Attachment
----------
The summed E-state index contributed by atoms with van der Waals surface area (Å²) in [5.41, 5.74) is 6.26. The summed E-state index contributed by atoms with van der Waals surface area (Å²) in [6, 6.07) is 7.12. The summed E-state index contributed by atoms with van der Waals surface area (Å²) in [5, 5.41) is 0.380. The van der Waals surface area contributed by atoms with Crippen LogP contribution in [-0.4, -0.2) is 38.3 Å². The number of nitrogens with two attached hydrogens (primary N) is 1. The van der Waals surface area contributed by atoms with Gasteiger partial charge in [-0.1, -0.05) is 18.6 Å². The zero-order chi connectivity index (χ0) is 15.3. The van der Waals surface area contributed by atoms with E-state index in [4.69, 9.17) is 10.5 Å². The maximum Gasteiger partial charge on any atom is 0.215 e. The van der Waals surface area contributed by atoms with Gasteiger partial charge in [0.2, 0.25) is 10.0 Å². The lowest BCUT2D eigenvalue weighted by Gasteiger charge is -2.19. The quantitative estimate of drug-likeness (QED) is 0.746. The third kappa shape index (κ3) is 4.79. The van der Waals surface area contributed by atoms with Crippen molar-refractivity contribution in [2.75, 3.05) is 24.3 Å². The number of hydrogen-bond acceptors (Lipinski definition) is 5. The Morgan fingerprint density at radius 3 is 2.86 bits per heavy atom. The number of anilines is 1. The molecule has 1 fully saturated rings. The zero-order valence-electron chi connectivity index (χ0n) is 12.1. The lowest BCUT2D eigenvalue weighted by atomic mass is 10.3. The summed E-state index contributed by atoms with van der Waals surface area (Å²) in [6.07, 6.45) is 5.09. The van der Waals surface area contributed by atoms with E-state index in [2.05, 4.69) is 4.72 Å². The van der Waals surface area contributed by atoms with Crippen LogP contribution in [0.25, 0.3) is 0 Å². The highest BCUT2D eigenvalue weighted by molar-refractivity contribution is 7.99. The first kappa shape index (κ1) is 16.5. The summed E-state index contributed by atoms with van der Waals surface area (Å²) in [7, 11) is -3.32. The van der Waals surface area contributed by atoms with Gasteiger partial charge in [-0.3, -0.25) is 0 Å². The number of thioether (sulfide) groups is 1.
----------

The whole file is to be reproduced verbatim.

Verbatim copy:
The summed E-state index contributed by atoms with van der Waals surface area (Å²) in [5.41, 5.74) is 6.26. The summed E-state index contributed by atoms with van der Waals surface area (Å²) in [6, 6.07) is 7.12. The summed E-state index contributed by atoms with van der Waals surface area (Å²) in [5, 5.41) is 0.380. The van der Waals surface area contributed by atoms with Crippen LogP contribution in [-0.4, -0.2) is 38.3 Å². The number of nitrogens with two attached hydrogens (primary N) is 1. The van der Waals surface area contributed by atoms with Gasteiger partial charge in [-0.1, -0.05) is 18.6 Å². The zero-order chi connectivity index (χ0) is 15.3. The van der Waals surface area contributed by atoms with E-state index in [4.69, 9.17) is 10.5 Å². The maximum Gasteiger partial charge on any atom is 0.215 e. The van der Waals surface area contributed by atoms with Gasteiger partial charge in [0.2, 0.25) is 10.0 Å². The lowest BCUT2D eigenvalue weighted by Gasteiger charge is -2.19. The quantitative estimate of drug-likeness (QED) is 0.746. The third kappa shape index (κ3) is 4.79. The van der Waals surface area contributed by atoms with Crippen molar-refractivity contribution in [2.75, 3.05) is 24.3 Å². The number of hydrogen-bond acceptors (Lipinski definition) is 5. The Morgan fingerprint density at radius 3 is 2.86 bits per heavy atom. The number of anilines is 1. The molecule has 1 fully saturated rings. The zero-order valence-electron chi connectivity index (χ0n) is 12.1. The lowest BCUT2D eigenvalue weighted by atomic mass is 10.3. The summed E-state index contributed by atoms with van der Waals surface area (Å²) in [6.07, 6.45) is 5.09. The van der Waals surface area contributed by atoms with E-state index in [2.05, 4.69) is 4.72 Å². The van der Waals surface area contributed by atoms with Crippen LogP contribution in [0.25, 0.3) is 0 Å². The highest BCUT2D eigenvalue weighted by molar-refractivity contribution is 7.99. The first kappa shape index (κ1) is 16.5. The summed E-state index contributed by atoms with van der Waals surface area (Å²) in [7, 11) is -3.32. The van der Waals surface area contributed by atoms with Gasteiger partial charge in [-0.3, -0.25) is 0 Å². The number of thioether (sulfide) groups is 1.